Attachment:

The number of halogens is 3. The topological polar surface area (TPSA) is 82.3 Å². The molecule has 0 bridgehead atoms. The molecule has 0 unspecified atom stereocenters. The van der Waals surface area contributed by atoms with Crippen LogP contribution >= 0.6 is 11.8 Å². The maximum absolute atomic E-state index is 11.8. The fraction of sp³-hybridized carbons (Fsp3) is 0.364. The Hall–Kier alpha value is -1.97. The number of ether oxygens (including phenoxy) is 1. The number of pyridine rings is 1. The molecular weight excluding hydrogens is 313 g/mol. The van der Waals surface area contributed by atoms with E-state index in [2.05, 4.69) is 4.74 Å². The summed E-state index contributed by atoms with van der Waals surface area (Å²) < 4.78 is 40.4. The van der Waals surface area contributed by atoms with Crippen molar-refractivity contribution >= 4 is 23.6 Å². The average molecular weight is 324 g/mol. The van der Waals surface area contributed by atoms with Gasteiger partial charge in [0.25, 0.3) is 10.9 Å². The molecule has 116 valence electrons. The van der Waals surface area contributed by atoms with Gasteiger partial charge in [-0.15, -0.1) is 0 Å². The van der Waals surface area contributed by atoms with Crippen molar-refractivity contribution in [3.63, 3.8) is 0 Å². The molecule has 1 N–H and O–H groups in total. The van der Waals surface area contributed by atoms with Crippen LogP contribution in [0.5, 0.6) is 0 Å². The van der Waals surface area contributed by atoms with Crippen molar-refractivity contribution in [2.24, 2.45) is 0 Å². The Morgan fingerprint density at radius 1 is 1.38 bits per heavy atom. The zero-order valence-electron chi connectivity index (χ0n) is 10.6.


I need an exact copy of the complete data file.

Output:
The number of halogens is 3. The topological polar surface area (TPSA) is 82.3 Å². The molecule has 0 bridgehead atoms. The molecule has 0 unspecified atom stereocenters. The van der Waals surface area contributed by atoms with Crippen LogP contribution >= 0.6 is 11.8 Å². The maximum absolute atomic E-state index is 11.8. The fraction of sp³-hybridized carbons (Fsp3) is 0.364. The Hall–Kier alpha value is -1.97. The number of ether oxygens (including phenoxy) is 1. The number of pyridine rings is 1. The molecular weight excluding hydrogens is 313 g/mol. The van der Waals surface area contributed by atoms with E-state index in [2.05, 4.69) is 4.74 Å². The summed E-state index contributed by atoms with van der Waals surface area (Å²) < 4.78 is 40.4. The van der Waals surface area contributed by atoms with Crippen molar-refractivity contribution >= 4 is 23.6 Å². The average molecular weight is 324 g/mol. The van der Waals surface area contributed by atoms with Gasteiger partial charge in [0.25, 0.3) is 10.9 Å². The molecule has 116 valence electrons. The van der Waals surface area contributed by atoms with Gasteiger partial charge in [-0.15, -0.1) is 0 Å². The van der Waals surface area contributed by atoms with Crippen molar-refractivity contribution in [3.63, 3.8) is 0 Å². The molecule has 1 N–H and O–H groups in total. The van der Waals surface area contributed by atoms with Crippen LogP contribution in [0.5, 0.6) is 0 Å². The van der Waals surface area contributed by atoms with Crippen molar-refractivity contribution in [2.24, 2.45) is 0 Å². The Morgan fingerprint density at radius 1 is 1.38 bits per heavy atom. The zero-order valence-electron chi connectivity index (χ0n) is 10.6.